By Nathan Frank
Five years ago I had a vocational crisis on a train.
A friend and I were traveling the United States via trains, planes and automobiles. We visited who knows how many cities from Miami to San Antonio and Los Angeles to Vancouver.
It was a moody time of self-reflection that came hours after seeing a beautiful northern California coast-line that I began to panic about my future.
I was in the dark mountain trees of Oregon when I felt this painful urge to figure out my future. I was about to turn 22-years-old and I felt it was time to find direction.
The anxious feeling stayed in my gut for months after I returned to Saskatchewan, until finally I decided to try university. I knew I enjoyed writing and that I liked meeting interesting people — I would be a journalist and I would make a difference in the world. Well, at least that was my intent.
I heard a quote by the American writer and theologian Frederick Buechner, that became the hope for my career. He was quoted as saying: “Vocation is the place where our deep gladness meets the world’s deep need.”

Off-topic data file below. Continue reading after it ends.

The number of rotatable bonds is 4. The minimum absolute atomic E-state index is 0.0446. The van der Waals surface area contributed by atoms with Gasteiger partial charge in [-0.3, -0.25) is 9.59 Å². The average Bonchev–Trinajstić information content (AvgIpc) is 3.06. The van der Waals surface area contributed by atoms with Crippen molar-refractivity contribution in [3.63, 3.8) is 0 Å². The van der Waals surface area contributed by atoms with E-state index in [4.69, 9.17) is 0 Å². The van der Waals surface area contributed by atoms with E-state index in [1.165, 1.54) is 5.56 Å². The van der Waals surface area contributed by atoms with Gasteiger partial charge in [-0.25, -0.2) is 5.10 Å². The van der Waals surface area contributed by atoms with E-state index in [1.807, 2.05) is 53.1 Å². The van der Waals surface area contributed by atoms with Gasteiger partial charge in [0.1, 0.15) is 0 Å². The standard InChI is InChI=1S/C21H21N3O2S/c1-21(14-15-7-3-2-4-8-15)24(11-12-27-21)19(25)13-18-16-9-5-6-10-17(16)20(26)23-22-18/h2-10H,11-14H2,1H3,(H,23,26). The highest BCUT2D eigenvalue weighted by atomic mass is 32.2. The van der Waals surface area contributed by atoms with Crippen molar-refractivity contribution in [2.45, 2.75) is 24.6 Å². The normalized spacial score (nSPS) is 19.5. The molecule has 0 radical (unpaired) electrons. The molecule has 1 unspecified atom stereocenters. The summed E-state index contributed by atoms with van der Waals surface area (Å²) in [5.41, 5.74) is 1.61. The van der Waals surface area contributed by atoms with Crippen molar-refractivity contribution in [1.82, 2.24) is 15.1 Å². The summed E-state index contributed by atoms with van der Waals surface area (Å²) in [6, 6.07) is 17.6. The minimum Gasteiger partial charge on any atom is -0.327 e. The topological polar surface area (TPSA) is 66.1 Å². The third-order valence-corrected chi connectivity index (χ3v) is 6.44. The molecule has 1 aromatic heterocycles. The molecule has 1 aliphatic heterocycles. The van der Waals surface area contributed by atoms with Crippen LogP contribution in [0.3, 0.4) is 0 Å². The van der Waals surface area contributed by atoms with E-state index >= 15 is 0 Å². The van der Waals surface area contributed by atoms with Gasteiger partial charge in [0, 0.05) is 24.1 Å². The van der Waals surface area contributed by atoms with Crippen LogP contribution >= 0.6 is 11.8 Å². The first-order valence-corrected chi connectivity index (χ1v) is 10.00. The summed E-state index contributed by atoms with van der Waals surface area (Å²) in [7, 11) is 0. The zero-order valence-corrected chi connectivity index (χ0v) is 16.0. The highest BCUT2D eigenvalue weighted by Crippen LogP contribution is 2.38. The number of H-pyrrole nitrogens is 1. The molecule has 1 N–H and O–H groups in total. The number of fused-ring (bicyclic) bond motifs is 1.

It’s an inspiring and lofty quote. The problem is, I have found connecting your gladness — or your passion — with the world’s deep need isn’t an easy thing to do. Making money, desiring comfort, and general laziness all get in the way.
It’s a noble pursuit and if more people pursue this holistic way of thinking, we would have a better world. Nonetheless, it’s a long road that puts too much pressure on you and me to do something big.
Another popular adage is to enjoy the journey along the road to the destination. This is wise and takes the pressure off of people like me who think that they need to make a big difference in the world, but don’t know how.
The adage also focuses on the community you live in and the people that surround you. It puts value in people, rather than who you are in the world.
Sometimes, I think, ambition can be blind. It’s a pursuit of something better, but disregards the blessings that surround us. It’s very “me-centric” — even if there are good intentions behind it.
Perhaps their needs to be balance in all virtues.
Overall, your twenties are a time where you discover that your values and decisions have consequences. If fulfilling your lofty ambitions at all costs is your aim, be ready to neglect relationships and family —and be ready to find yourself isolated. However, if your realize your family and friends are the most important part of your life, you may have to neglect some of your dreams.
Life is all about decisions.
Nathan Frank can be reached at 306-691-1263.